Some of the key recommendations from the Forum included the need for a formal report-back to the next CHOGM on the implementation of commitments for human rights made by the Heads of State during this CHOGM; that governments should ensure that human rights norms are not compromised using national security as an excuse; that the Commonwealth Ministerial Action Group should investigate the situations in Uganda and the Maldives, and that the Commonwealth should stay engaged with Zimbabwe; that there should be a Commonwealth Expert Group on the future of policing; and that the Commonwealth should agree that all members should offer a standing invitation to UN Rapporteurs and other UN investigators as a commitment to transparency.

CHRI took advantage of the media-frenzy that surrounded the CHOGM. Press releases about the CHRF and the Police Accountability Report launch, as well as the final communiqué of the CHRF, were sent to the media. This ensured that many of the recommendations from the Forum found their way into the press, thus reaching wide audiences. At least 50 press articles in Commonwealth countries such as Australia, Malta, Uganda, Sierra Leone, Kenya, Maldives, Fiji, the United Kingdom, Bangladesh and South Africa and also some non-Commonwealth countries such as Switzerland, UAE and Qatar mentioned CHRI’s participation at the events around CHOGM, or the events it organised. Regional newspapers such as the Pacific Magazine also mentioned CHRI. There are around 500 mentions of the Commonwealth Human Rights Forum on the Internet when doing an online search, showing wide online interest and coverage of the event. Several news websites from various countries and regions mentioned CHRI due to the Forum, report launch, or participation in other events such as the Commonwealth People’s Forum and the Commonwealth Youth Forum. To urther promote human rights, CHRI representatives conducted additional radio and television interviews.

Members of the CHRI team took part in the Commonwealth People’s Forum (CPF), which was organised by the Commonwealth Foundation, attending workshops and constructively participating in the formulation of the final communiqué of the CPF. CHRI also facilitated the involvement of participants of the Commonwealth Human Rights Forum in the CPF. The concluding statement of the CHRF was fed into the CPF processes through the report-back procedure, ensuring that wider Commonwealth civil society was aware of the meeting and its recommendations. Many recommendations from the CHRF were reflected in the CPF communiqué, which was officially presented to the Foreign Ministers at the roundtable held the day before the CHOGM itself.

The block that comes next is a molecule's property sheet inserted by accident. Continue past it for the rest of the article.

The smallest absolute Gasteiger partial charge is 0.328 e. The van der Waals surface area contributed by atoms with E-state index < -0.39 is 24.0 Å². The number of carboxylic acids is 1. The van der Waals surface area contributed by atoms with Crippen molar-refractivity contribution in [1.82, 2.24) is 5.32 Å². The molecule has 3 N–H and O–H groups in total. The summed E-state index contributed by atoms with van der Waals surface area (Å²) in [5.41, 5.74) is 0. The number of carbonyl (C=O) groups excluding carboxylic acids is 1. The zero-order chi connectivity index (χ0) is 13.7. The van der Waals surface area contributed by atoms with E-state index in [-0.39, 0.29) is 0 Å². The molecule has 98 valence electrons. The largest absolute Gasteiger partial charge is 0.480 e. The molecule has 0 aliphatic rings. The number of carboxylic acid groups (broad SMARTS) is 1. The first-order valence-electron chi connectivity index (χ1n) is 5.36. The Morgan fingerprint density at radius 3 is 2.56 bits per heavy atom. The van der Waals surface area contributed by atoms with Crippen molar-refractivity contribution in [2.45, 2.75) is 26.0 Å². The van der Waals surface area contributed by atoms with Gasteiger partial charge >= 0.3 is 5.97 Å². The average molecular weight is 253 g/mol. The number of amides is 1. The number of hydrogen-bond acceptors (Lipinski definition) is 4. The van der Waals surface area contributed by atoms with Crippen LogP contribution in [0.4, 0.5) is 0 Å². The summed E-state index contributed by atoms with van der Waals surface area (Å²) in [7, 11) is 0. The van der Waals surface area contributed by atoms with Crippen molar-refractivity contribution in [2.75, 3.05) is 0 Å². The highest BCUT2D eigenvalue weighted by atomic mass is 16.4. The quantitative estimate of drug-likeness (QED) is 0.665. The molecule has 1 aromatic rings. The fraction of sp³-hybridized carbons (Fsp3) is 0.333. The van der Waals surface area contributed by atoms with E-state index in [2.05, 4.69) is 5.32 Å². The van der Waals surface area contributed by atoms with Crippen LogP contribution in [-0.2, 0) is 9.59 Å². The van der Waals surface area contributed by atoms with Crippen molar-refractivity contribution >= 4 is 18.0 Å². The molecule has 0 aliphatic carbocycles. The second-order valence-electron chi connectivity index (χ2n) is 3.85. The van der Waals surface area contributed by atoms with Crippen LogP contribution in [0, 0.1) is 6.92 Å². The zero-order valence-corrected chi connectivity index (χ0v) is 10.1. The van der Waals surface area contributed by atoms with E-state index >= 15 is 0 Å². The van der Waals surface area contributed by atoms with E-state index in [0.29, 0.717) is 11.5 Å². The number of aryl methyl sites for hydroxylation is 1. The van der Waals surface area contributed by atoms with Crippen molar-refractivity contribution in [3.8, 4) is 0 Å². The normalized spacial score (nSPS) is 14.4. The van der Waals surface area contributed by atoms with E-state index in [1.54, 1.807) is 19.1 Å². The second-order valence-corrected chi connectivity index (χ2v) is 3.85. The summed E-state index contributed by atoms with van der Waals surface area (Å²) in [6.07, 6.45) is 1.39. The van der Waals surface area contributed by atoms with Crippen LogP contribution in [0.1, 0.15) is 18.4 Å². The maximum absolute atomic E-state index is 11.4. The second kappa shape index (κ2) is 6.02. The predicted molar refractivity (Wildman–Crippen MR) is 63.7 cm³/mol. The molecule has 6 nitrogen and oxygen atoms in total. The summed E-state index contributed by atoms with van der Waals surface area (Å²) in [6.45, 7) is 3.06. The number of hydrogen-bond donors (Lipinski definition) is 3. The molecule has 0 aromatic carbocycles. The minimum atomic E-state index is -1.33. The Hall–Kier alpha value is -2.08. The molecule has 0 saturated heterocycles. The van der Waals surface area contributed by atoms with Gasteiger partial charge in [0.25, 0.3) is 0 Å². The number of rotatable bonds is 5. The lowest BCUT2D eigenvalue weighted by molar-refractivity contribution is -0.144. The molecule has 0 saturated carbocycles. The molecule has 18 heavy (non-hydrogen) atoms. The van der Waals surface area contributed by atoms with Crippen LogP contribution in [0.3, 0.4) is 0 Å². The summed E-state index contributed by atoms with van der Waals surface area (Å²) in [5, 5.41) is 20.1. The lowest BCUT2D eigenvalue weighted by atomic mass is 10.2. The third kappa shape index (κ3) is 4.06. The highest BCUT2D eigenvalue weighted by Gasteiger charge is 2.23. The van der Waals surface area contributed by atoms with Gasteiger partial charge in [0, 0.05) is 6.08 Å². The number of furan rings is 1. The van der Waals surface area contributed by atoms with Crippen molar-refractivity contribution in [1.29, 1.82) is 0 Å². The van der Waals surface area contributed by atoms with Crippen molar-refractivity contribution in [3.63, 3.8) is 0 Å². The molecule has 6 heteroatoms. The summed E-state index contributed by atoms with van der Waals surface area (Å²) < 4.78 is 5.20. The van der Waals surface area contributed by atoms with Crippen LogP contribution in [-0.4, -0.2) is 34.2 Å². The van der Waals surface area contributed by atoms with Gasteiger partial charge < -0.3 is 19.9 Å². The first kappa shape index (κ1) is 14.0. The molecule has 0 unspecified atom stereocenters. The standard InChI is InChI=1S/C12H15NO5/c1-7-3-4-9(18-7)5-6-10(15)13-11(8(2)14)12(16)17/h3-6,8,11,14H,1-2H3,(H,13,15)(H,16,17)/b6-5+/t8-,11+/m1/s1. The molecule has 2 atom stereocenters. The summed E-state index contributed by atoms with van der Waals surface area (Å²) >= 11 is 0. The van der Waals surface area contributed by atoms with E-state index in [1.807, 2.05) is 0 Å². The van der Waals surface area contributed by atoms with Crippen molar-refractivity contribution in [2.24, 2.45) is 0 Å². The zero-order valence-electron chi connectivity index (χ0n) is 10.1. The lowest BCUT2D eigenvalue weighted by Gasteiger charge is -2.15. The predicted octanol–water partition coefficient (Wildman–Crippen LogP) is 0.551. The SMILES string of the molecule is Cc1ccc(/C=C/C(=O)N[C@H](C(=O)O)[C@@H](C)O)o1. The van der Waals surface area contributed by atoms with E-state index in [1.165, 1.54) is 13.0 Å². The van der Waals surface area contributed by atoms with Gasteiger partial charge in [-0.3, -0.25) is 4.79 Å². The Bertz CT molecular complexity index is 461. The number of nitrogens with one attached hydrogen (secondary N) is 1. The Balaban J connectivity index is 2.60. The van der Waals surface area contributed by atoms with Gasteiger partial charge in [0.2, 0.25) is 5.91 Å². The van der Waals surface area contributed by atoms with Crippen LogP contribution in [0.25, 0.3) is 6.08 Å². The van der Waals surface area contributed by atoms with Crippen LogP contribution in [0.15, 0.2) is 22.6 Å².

A member of CHRI’s team was invited to speak at the Commonwealth Youth Forum (CYF). Touching on issues of good governance and active citizenship from a human rights perspective, this speech enabled the message of human rights to reach a group of over 100 youths from around the Commonwealth. The CYF aimed to promote the values and principles of the Commonwealth by supporting young people as active citizens and change-makers contributing to the development of their communities and the Commonwealth.

Meanwhile, CHRI made an ongoing effort to advocate for its human rights concerns and to promote its ideas for the betterment of the human rights situation in the Commonwealth. Immediately prior to the meeting of the Commonwealth Foreign Ministers, meetings were held with four government delegations and phone calls and emails were sent to many more, ensuring that CHRI’s human rights concerns reached as far up the government ladder as possible. Follow-up by official delegations on some of CHRI’s recommendations has already started, particularly on the idea of establishing a Commonwealth Expert Group on Policing, to ensure that the efforts put in by CHRI and partners around the CHOGM will have an impact for time to come.

CHRI Newsletter, Spring 2006

Editors: Mary Rendell & Clare Doube , CHRI;
Print: Chenthil Paramasivam ,
Web Developer: Swayam Mohanty, CHRI.
Acknowledgement: Many thanks to all contributors

Copyright Commonwealth Human Rights Initiative

Published by Commonwealth Human Rights Initiative, B-117, 1st Floor, Sarvodaya Enclave, New Delhi - 110017, India
Tel: +91-11-26850523, 26864678; Fax: +91-11-26864688; Email:

The Commonwealth Human Rights Initiative (CHRI) is an independent international NGO mandated to ensure the practical realisation of human rights in the Commonwealth.